CHARLOTTE, N.C. — Heading into the start of the 2021-22 academic year, Charlotte-Mecklenburg Schools reported hundreds of vacancies in teaching staff and other student-facing positions.
According to data from the CMS jobs website, the school district still needed to fill 123 teaching positions the day before the start of the school year. When other instructional and student-facing positions such as guidance counselors, literacy facilitators and other instructors that focus on academic recovery were included, CMS had 333 positions vacant.
“We need to have a qualified professional in every seat and we will begin the school year without that,” said Jennifer De La Jara, a CMS board member at large. “Our students deserve better.”
At a news conference Sunday hosted by the Charlotte-Mecklenburg Association of Educators, advocates called for more funding at the state level to attract, retain and properly compensate qualified teachers.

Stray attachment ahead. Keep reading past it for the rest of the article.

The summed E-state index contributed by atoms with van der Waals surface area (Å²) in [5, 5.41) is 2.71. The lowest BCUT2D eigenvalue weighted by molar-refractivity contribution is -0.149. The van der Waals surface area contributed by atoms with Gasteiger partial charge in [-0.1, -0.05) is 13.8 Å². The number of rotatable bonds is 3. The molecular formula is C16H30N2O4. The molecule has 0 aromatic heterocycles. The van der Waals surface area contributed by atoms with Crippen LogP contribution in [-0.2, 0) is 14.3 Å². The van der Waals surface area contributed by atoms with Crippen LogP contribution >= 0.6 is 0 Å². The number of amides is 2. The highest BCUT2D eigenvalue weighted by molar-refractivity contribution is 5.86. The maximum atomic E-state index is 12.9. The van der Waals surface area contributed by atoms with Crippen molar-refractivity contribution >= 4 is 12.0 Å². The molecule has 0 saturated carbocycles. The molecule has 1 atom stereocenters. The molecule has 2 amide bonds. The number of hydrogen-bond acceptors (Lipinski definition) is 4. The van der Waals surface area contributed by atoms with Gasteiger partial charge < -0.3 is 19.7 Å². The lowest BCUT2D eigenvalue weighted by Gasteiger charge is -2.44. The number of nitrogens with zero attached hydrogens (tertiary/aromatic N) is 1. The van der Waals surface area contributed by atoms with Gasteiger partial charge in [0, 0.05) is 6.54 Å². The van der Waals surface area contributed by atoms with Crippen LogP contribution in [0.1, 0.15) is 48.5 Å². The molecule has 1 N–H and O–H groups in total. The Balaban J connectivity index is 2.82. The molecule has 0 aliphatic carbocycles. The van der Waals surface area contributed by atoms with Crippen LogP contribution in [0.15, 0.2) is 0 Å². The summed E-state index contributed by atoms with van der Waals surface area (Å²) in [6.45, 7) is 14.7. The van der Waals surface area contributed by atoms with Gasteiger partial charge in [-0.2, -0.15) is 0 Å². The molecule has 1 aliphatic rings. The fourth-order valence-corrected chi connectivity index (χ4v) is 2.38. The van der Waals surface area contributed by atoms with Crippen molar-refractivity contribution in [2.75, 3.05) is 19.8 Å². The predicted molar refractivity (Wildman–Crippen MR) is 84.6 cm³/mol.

“Any vacancy is a loss for our children,” said Amanda Thompson-Rice, the president of CMAE. “Classrooms have to be compiled together. So, therefore, a classroom of 24 might become a classroom of 35.”
Prior to the pandemic, data revealed there were 45 open teaching positions in the days leading up to the first day of school.
CMS chief human resources officer Christine Pejot acknowledged this year represents a significant increase.
“We are seeing higher numbers than we have in the past and certainly the pandemic is a cause of that,” Pejot said.
Although there is an increase over previous years, the teacher vacancies still average out to less than one per school in CMS.
There are some schools with as many as four vacancies, Pejot said. That average does not take into account the vacancies in the other student and academic support positions.